Tory chancellor Jeremy Hunt and prime minister Rishi Sunak hope to raise £40 billion by cutting services or raising taxes. They want to find a further £10 billion in surplus to convince the banks and the bosses that their government is a safe pair of hands.
The autumn statement on Thursday of this week says it will deal with a “black hole” in the country’s finances. But this figure is itself a creation of the government.
The Progressive Economy Forum, which campaigns against austerity, said it was the result of government accountancy rules and uncertain forecasts and would disappear—with £14 billion to spare—if calculations were made differently. In any case, there are plenty of ways to raise money without taking more from ordinary people.
With Britain still eager to pour arms into Ukraine, military spending has increased to £48.6 billion since last year. In September, while Liz Truss was still prime minister, British defence secretary Ben Wallace announced that military spending would double by 2030.
Truss further promised to raise military spending to 3 percent of GDP. While Sunak has not yet vowed to keep those promises, he is under pressure to increase spending on war from all directions.
Nato Secretary-General Jens Stoltenberg praised Sunak last week for increasing the amount of GDP Britain spent on war while he was chancellor. None of this money benefits ordinary people—but it does make the world a more militarised, and more dangerous place.
Why not scrap Trident nuclear missiles and submarines, saving tens of billions of pounds? A cut in the obscene amounts of money funding death and destruction could be funnelled back into public services.
The accelerating price of oil and gas means energy companies have scooped up mega profits. Taxing these profits properly could raise billions.
When Sunak was still chancellor he announced an energy profits levy in May. This would supposedly put a 25 percent surcharge on their record profits.
But he made sure to litter this levy with a series of loopholes that handed over tax breaks in return for investment. With energy companies using these loopholes the tax is looking to generate only around £5 billion.
Imposing even a modestly effective windfall tax, a tax on unexpectedly large profits, without loopholes could raise tens of billions. And windfall taxes should include other corporations and banks.
Fossil fuel giants Shell and BP have been able to hand over more than £25 billion to their shareholders in the form of dividends. Imposing a further rise in tax on massive dividends could raise more money to help those struggling to pay their energy bills.
Britain remains by far the world’s greatest enabler of corporate tax avoidance. The government admitted that around £35 billion is lost every year through corporations and individuals not paying taxes.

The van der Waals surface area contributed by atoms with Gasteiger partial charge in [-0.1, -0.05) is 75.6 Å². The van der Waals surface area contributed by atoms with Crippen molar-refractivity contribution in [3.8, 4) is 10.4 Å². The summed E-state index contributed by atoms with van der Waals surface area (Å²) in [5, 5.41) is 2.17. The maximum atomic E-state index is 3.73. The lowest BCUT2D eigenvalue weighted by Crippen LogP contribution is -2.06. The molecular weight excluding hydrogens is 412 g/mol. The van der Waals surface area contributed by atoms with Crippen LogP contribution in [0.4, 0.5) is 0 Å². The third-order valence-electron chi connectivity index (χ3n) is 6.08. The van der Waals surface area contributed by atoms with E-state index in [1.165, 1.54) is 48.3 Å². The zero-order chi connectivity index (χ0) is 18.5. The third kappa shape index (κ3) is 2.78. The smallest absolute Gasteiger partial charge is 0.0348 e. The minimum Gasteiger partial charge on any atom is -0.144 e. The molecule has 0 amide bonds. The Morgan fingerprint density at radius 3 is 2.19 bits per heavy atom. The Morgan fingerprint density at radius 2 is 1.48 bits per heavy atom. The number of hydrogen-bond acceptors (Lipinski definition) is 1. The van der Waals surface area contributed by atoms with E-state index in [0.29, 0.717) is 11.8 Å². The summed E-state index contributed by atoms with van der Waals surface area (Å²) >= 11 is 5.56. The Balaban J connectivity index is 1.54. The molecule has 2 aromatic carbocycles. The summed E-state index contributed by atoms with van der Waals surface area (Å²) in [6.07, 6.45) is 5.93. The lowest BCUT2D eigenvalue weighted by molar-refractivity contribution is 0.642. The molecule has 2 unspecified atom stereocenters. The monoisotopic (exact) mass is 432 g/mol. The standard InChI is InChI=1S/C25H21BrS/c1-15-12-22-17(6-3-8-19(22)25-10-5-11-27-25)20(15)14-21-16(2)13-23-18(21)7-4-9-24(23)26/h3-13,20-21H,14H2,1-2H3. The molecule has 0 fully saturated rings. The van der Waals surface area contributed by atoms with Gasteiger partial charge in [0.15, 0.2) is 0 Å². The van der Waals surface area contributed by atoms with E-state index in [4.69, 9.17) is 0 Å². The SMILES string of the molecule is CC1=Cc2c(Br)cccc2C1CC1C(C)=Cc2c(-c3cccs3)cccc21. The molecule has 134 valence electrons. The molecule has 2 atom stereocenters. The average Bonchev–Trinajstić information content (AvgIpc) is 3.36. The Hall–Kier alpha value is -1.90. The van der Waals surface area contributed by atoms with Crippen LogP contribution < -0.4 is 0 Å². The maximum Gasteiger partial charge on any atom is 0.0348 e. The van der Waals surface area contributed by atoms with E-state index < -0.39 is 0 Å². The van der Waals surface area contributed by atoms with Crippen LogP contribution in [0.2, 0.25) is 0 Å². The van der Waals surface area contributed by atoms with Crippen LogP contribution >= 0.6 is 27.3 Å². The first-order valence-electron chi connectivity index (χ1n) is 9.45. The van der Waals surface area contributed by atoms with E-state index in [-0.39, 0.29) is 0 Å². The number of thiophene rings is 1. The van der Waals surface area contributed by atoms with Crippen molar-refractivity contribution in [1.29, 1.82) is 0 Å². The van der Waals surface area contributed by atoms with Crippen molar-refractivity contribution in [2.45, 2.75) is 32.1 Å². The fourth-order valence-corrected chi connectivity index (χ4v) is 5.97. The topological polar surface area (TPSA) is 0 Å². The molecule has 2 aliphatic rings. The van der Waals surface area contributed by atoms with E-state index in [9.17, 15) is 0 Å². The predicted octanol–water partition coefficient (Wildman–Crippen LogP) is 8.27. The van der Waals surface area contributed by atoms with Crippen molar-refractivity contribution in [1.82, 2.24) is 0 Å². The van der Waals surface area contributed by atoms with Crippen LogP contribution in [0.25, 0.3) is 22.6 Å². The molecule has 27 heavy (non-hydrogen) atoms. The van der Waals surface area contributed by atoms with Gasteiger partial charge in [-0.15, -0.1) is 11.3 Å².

The true figure is likely to be much higher, with one estimate putting the loss at between £59 billion and £122 billion a year. But even these eye-watering sums are likely underestimates.
All of this is enabled by a system that allows for tax evasion and avoidance. The resources to investigate tax avoidance have been cut to the bone.
The HMRC tax office concluded 437 criminal investigations in 2021 compared to 864 the year before. And last year the government told HMRC that it should plan to cut between 20 and 30 percent of its workforce.
The government also lost billions to fraud carried out by businesses. The government’s Bounce Back Loan scheme handed £47 billion to businesses to help them recover from the pandemic.
The handouts were given out with little investigation into the companies themselves. The National Audit Office estimated that £5 billion of this money was fraudulently claimed. The extent of the fraud caused the Tories’ minister of state for efficiency, Lord Agnew, to resign from his role.
Before resigning he said that the government “appears to have no knowledge or little interest in the consequences of fraud to our economy or our society”. He added, “Arrogance, indolence and ignorance freezes the government machine.”
Any tax hikes should be aimed at the rich, not ordinary people. The super rich that have non-domicile status are legally allowed to avoid paying £3.2 billion of their combined £10.9 billion offshore income a year.
These were the findings of a report by the university of Warwick and The Economic and Social Research Council. It found that 26,000 people, granted non-dom tax status, collected an average of £420,000 a year in unreported overseas income.
One of those 26,000 was Sunak’s billionaire wife Akshata Murthy. Last week she received £7 million in dividends for her share in her father’s tech firm Infosys. She won’t have to pay any tax on this sum in Britain.
Britain now has a record high of 177 billionaires with combined wealth of around £653 billion. Why not raise the top rate of income tax? Why not tax gains from shares and profits at the same rate as workers’ incomes?
The Wealth Tax Commission recommended a wealth on individuals at the one-off rate of 5 percent, spread over a period of five years. With an asset threshold of £500,000, some £260 billion could be raised for redistribution. If the threshold was raised to assets over £2 million, it would still raise £80 billion.
Of course one thing the Tories learned lately was that if the rich don’t like what the government is doing, they’ll try and crash the economy. Bosses, bankers and financiers would respond to the measures in this article by pulling out their money, and forcing another run on the pound.
That doesn’t mean doing what they say. But it does mean that, if we want to tax the rich, we have to be prepared to fight them with a movement.
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